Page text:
Evaluating Promotions in Shopping Environments: Decomposing Sales Response into Attraction, Conversion, and Spending Effects

Shun Yin Lam; Vandenbosch, Mark; Hulland, John; Pearce, Michael
March 2001
Marketing Science;Spring2001, Vol. 20 Issue 2, p194
Academic Journal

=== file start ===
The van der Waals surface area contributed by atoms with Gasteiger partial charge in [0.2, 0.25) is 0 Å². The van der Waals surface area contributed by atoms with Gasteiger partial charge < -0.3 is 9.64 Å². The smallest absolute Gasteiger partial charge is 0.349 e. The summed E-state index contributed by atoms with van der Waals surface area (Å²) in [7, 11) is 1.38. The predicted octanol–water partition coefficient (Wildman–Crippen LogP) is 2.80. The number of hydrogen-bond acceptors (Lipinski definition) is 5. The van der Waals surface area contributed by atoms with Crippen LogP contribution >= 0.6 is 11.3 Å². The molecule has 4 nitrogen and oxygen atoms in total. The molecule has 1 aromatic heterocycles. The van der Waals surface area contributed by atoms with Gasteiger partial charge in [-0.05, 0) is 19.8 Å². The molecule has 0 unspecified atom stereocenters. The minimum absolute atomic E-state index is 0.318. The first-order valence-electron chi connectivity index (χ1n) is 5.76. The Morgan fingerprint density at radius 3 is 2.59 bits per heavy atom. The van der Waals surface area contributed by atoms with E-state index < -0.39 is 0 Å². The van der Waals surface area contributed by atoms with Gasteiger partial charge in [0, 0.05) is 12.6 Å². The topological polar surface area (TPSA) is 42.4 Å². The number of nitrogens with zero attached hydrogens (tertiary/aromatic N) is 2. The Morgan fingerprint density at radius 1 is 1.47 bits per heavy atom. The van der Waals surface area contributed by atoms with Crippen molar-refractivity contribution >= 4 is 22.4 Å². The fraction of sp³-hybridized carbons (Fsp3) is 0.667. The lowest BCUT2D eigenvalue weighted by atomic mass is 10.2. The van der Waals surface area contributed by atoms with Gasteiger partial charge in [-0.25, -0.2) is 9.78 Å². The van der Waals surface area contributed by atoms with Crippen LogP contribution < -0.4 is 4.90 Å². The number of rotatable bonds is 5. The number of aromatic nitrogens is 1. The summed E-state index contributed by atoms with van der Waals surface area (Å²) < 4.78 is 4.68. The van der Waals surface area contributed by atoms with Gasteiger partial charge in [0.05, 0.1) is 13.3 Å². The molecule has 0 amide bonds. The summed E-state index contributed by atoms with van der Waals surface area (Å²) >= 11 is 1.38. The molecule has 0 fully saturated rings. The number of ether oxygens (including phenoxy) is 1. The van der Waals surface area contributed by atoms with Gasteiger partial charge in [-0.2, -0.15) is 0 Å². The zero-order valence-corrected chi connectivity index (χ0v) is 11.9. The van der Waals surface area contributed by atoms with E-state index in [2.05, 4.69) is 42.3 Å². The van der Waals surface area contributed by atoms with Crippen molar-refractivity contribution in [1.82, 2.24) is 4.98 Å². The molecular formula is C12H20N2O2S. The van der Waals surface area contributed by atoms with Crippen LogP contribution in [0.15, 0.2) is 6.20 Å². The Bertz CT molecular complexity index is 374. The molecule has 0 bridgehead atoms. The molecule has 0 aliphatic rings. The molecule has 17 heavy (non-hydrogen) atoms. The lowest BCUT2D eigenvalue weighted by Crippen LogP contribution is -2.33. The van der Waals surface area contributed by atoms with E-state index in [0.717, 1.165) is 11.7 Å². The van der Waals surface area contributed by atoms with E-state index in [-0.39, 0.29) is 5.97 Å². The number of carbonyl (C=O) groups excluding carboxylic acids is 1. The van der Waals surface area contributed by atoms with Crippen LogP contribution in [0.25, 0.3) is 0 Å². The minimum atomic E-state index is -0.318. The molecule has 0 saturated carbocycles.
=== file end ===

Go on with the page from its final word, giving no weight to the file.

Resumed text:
Retailers' marketing objectives can be classified into three broad categories: attraction effects that focus on consumers' store-entry decisions, conversion effects that relate to consumers decisions about whether or not to make a purchase at a store they are visiting, and spending effects that represent both dollar value and composition of their transactions. This paper proposes a framework that incorporates all three of these effect categories and examines their influence on store performance, Specifically, store sales are broken down into four components: front traffic, store-entry ratio closing ratio, and average spending. Using inexpensive and readily available infrared and video imaging technology, it is possible to measure these four components in a wide variety of retail environment, allowing retailers to obtain a richer understanding of the effectiveness of promotional activities on store sales. A set of twelve hypotheses based on the economies of information and promotion literatures is proposed these hypotheses relate the presence of various promotions (price, clearance, and new product), promotion scope, and the type of out-of-store communication vehicle used by retailers to each of the four store sales components. The proposed approach is then applied in two different empirical settings, both to test formally the hypotheses and to demonstrate more generally the richness of the information the approach can provide. The first application involves a Canadian apparel store that sells ladies' casual wear. The second application is based on a U.S. sporting-goods retail chain that sells a variety of sporting goods, including sportswear, sports shoes, and sports equipment. A joint model of four simultaneous equations using front traffic, store traffic, number of store transactions, and store sales as the endogenous variables is then formulated for the applications. Promotional factors are used as explanatory variables, along with a number of additional control variable (including length of operation, day of week, holidays seasonality and weather), Seemingly unrelated regression is used to estimate the model efficiently. A comparison model that includes only store sales as the endogenous variable is estimated for comparison with the joint model. Results from these applications indicate that the proposed framework provides more detailed information about promotional effectiveness than more traditional models of store performance. The effects of specific promotional decisions on store performance are described. Specifically, price promotions have little impact on front traffic, but positively affect store entry and likelihood that a consumer will make a purchase. The effect of price promotion on consumers' spending in a store is also significant, but varies in sign with the type of promotion employed. Second, while greater promotional scope enhances store entry, promotions with narrow scope seem to have negative impact on store traffic. The effects of promotion scope on store performance also seem to be moderated by the scope of merchandise carried by the retailer. Increased promotional scope appears to have a greater effect on store traffic and consumers' spending for a multicategory retailer than for a more focused seller. Third, clearance promotions have a weaker effect on store entry when compared to other multiple-category promotions, while new-product promotions have a positive impact on conversion. Finally, newspaper advertisements, when compared to targeted coupons, have a stronger effect on store attraction but a weaker effect on spending. In addition to understanding the key drivers of store sales retailers are also interested in determining whether or not their promotions affect store profitability. An assessment of the profit impact cannot be based on the change in overall stare sales because promotions may affect various items or product categories inside a store differentially, and gross margins may not be the same for all items or categories. Although gross margin and item- or category-specific sales were not available for the two applications studied, the paper describes how such information can be integrated with the output of the proposed joint model to arrive at a richer understanding of how promotions affect overall store profitability. Finally, managerial and academic implications of this work are described, and potential extensions of the joint model are suggested.


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